Betsy somehow kept her smile in place as she took his offered hand and stepped into the lighthouse. Her soon-to-be-husband’s fingers were cold and bony against hers; she feared that if she squeezed at all, his hand would break. “You have a magnificent landscape at your command,” she answered honestly. He had said nothing of illness in his letters. Nor had those who had attested to his honest character and true desire to wed. Could it be recent? Or had she been duped?

His air of acute attention told her he waited for more. There was an air of patient acceptance in his waiting eyes, as if she could tell him the truth. That she did not want to wed a dying man. Did not know if she truly wanted to immure herself on an isolated jut of rock like Rapunzel in one of the duchess’s favorite fairytales.

But she had come all this way, she would not be her practical mother’s daughter to throw everything away without discovering all she could about this place. Her eyes roamed the interior of the lighthouse’s living space, and she found it plain but comfortable. The rounded room was cozy, softly lit, warmed by a small stone hearth. A spiral staircase formed its centerpiece, climbing up and up through the ceiling. Her eyes could not help following it upward into the unknown. She could hear a slight scraping sound, some rustling, a whispered exchange so low she could almost dismiss it as the sound of the wind.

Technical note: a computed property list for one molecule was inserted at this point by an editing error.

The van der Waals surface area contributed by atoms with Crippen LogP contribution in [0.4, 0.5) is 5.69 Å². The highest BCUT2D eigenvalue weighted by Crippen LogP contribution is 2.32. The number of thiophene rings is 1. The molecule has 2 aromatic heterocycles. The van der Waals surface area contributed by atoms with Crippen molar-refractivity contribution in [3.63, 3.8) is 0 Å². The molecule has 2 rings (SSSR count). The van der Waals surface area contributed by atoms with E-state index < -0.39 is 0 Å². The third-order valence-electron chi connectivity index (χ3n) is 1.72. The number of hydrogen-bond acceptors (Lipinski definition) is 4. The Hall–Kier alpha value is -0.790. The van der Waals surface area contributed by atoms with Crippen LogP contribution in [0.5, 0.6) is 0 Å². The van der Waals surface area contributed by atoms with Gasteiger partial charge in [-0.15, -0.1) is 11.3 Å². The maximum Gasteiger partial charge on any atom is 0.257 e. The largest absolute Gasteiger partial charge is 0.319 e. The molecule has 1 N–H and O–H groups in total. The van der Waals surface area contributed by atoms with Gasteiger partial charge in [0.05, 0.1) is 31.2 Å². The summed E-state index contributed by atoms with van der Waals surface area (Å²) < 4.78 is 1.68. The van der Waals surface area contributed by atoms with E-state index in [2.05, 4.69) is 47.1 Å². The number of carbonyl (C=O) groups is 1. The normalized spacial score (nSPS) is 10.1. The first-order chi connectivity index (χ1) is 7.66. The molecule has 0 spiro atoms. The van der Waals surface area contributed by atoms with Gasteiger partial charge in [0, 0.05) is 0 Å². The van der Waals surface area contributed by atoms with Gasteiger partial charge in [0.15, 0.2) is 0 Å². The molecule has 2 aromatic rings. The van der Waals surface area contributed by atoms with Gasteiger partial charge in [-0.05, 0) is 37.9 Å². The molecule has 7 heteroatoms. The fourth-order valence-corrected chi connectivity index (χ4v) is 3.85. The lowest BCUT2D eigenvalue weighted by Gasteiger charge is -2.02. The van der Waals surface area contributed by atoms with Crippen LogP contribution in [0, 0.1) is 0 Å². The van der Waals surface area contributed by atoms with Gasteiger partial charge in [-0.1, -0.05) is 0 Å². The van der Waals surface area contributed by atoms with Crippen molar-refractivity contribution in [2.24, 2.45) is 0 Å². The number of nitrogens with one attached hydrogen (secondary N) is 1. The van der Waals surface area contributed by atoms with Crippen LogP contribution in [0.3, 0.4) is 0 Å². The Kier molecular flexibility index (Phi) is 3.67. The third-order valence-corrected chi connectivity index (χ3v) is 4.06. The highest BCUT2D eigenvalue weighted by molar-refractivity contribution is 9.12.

She looked at her soon-to-be-husband. “What is up there?’ Her eyes swept back upward, toward the sound.

He seemed to approve of her question. “Take a look for yourself, if you like.” He gestured upward. “But forgive me for not accompanying you. I will only slow a young woman like you down. It takes me a while to climb up and down, thought I do it three times a day.”

Of course, Betsy thought. That was why he had not been down to greet her quickly. He had come from the top of the lighthouse. She felt a sympathetic ache in her own healthy joints at what he must endure to do his duty three times a day.

She looked upward, walked to the iron railing, and grasped the cold metal. She began to ascend. On the first landing, she paused at what sounded like sudden whispers, but she saw nothing, so she continued upward.

At the very top, she found her answer. The view that had seemed magnificent when she first arrived, had become almost godlike here, above the sea. She could see for miles. She could pick out the people in the village going about their business, but also the sea life in the ocean. Her breath caught. She leaned closer to look. A whale. She could see a whale in the distance, breaching repeatedly like a child at play.